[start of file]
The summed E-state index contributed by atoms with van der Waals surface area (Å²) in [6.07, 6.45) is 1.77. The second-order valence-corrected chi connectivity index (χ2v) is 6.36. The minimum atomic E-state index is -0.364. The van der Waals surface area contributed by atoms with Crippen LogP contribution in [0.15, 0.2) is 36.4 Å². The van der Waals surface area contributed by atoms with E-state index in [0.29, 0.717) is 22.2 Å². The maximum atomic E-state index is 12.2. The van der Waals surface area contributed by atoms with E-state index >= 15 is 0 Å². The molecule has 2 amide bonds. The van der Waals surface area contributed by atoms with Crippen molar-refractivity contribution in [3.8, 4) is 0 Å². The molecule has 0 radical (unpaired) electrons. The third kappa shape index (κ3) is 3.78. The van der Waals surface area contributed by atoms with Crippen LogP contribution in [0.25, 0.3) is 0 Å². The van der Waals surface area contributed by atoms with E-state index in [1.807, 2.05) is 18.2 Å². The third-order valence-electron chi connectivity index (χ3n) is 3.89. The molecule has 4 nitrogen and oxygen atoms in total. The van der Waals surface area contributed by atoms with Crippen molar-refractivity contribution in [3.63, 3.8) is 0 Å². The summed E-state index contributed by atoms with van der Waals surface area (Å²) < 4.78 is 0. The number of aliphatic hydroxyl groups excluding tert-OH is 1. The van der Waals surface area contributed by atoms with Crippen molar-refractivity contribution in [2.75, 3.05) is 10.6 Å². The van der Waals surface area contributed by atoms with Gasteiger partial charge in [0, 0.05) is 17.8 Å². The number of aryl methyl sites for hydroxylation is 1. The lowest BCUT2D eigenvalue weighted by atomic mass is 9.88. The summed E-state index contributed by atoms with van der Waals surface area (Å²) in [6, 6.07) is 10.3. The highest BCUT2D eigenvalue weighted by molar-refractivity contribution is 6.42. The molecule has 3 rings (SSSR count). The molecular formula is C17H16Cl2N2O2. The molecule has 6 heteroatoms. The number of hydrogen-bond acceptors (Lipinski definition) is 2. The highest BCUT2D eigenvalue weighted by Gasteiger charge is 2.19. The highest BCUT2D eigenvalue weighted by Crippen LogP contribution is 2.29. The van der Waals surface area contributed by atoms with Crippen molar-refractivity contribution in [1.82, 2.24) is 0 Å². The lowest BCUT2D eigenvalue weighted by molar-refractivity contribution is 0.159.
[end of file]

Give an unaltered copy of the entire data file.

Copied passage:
The summed E-state index contributed by atoms with van der Waals surface area (Å²) in [6.07, 6.45) is 1.77. The second-order valence-corrected chi connectivity index (χ2v) is 6.36. The minimum atomic E-state index is -0.364. The van der Waals surface area contributed by atoms with Crippen LogP contribution in [0.15, 0.2) is 36.4 Å². The van der Waals surface area contributed by atoms with E-state index in [0.29, 0.717) is 22.2 Å². The maximum atomic E-state index is 12.2. The van der Waals surface area contributed by atoms with E-state index >= 15 is 0 Å². The molecule has 2 amide bonds. The van der Waals surface area contributed by atoms with Crippen molar-refractivity contribution in [3.8, 4) is 0 Å². The molecule has 0 radical (unpaired) electrons. The third kappa shape index (κ3) is 3.78. The van der Waals surface area contributed by atoms with Crippen LogP contribution in [0.25, 0.3) is 0 Å². The van der Waals surface area contributed by atoms with E-state index in [1.807, 2.05) is 18.2 Å². The third-order valence-electron chi connectivity index (χ3n) is 3.89. The molecule has 4 nitrogen and oxygen atoms in total. The van der Waals surface area contributed by atoms with Crippen molar-refractivity contribution in [3.63, 3.8) is 0 Å². The summed E-state index contributed by atoms with van der Waals surface area (Å²) < 4.78 is 0. The number of aliphatic hydroxyl groups excluding tert-OH is 1. The van der Waals surface area contributed by atoms with Crippen molar-refractivity contribution in [2.75, 3.05) is 10.6 Å². The van der Waals surface area contributed by atoms with Gasteiger partial charge in [0, 0.05) is 17.8 Å². The number of aryl methyl sites for hydroxylation is 1. The lowest BCUT2D eigenvalue weighted by atomic mass is 9.88. The summed E-state index contributed by atoms with van der Waals surface area (Å²) in [6, 6.07) is 10.3. The highest BCUT2D eigenvalue weighted by molar-refractivity contribution is 6.42. The molecule has 3 rings (SSSR count). The molecular formula is C17H16Cl2N2O2. The molecule has 6 heteroatoms. The number of hydrogen-bond acceptors (Lipinski definition) is 2. The highest BCUT2D eigenvalue weighted by Gasteiger charge is 2.19. The highest BCUT2D eigenvalue weighted by Crippen LogP contribution is 2.29. The van der Waals surface area contributed by atoms with Crippen molar-refractivity contribution in [1.82, 2.24) is 0 Å². The lowest BCUT2D eigenvalue weighted by molar-refractivity contribution is 0.159.